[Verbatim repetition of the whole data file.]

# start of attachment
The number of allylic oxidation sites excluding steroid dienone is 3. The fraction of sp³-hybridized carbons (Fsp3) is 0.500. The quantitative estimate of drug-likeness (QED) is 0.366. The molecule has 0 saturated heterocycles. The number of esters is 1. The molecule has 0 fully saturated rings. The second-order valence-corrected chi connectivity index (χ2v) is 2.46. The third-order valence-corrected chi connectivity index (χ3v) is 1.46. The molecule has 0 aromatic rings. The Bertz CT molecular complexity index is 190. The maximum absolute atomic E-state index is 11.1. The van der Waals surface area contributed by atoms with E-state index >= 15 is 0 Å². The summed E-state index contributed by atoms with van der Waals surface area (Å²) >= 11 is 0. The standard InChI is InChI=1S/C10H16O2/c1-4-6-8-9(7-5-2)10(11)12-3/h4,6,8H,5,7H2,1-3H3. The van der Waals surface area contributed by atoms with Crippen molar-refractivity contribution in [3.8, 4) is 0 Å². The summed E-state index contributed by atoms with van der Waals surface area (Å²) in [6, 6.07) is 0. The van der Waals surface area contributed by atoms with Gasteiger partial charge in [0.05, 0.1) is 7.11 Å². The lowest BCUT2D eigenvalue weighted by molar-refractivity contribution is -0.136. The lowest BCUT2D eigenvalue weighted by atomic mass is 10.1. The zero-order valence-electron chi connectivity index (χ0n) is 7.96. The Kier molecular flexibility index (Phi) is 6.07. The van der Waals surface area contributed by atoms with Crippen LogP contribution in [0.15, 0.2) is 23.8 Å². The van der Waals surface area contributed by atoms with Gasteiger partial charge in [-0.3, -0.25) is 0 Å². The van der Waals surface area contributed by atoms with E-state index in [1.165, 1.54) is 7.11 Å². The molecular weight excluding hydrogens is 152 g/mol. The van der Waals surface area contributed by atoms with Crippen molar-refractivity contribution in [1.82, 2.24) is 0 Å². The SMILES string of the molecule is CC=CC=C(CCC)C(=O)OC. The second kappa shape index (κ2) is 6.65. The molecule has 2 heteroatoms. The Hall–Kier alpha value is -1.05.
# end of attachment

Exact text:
The number of allylic oxidation sites excluding steroid dienone is 3. The fraction of sp³-hybridized carbons (Fsp3) is 0.500. The quantitative estimate of drug-likeness (QED) is 0.366. The molecule has 0 saturated heterocycles. The number of esters is 1. The molecule has 0 fully saturated rings. The second-order valence-corrected chi connectivity index (χ2v) is 2.46. The third-order valence-corrected chi connectivity index (χ3v) is 1.46. The molecule has 0 aromatic rings. The Bertz CT molecular complexity index is 190. The maximum absolute atomic E-state index is 11.1. The van der Waals surface area contributed by atoms with E-state index >= 15 is 0 Å². The summed E-state index contributed by atoms with van der Waals surface area (Å²) >= 11 is 0. The standard InChI is InChI=1S/C10H16O2/c1-4-6-8-9(7-5-2)10(11)12-3/h4,6,8H,5,7H2,1-3H3. The van der Waals surface area contributed by atoms with Crippen molar-refractivity contribution in [3.8, 4) is 0 Å². The summed E-state index contributed by atoms with van der Waals surface area (Å²) in [6, 6.07) is 0. The van der Waals surface area contributed by atoms with Gasteiger partial charge in [0.05, 0.1) is 7.11 Å². The lowest BCUT2D eigenvalue weighted by molar-refractivity contribution is -0.136. The lowest BCUT2D eigenvalue weighted by atomic mass is 10.1. The zero-order valence-electron chi connectivity index (χ0n) is 7.96. The Kier molecular flexibility index (Phi) is 6.07. The van der Waals surface area contributed by atoms with Crippen LogP contribution in [0.15, 0.2) is 23.8 Å². The van der Waals surface area contributed by atoms with Gasteiger partial charge in [-0.3, -0.25) is 0 Å². The van der Waals surface area contributed by atoms with E-state index in [1.165, 1.54) is 7.11 Å². The molecular weight excluding hydrogens is 152 g/mol. The van der Waals surface area contributed by atoms with Crippen molar-refractivity contribution in [1.82, 2.24) is 0 Å². The SMILES string of the molecule is CC=CC=C(CCC)C(=O)OC. The second kappa shape index (κ2) is 6.65. The molecule has 2 heteroatoms. The Hall–Kier alpha value is -1.05.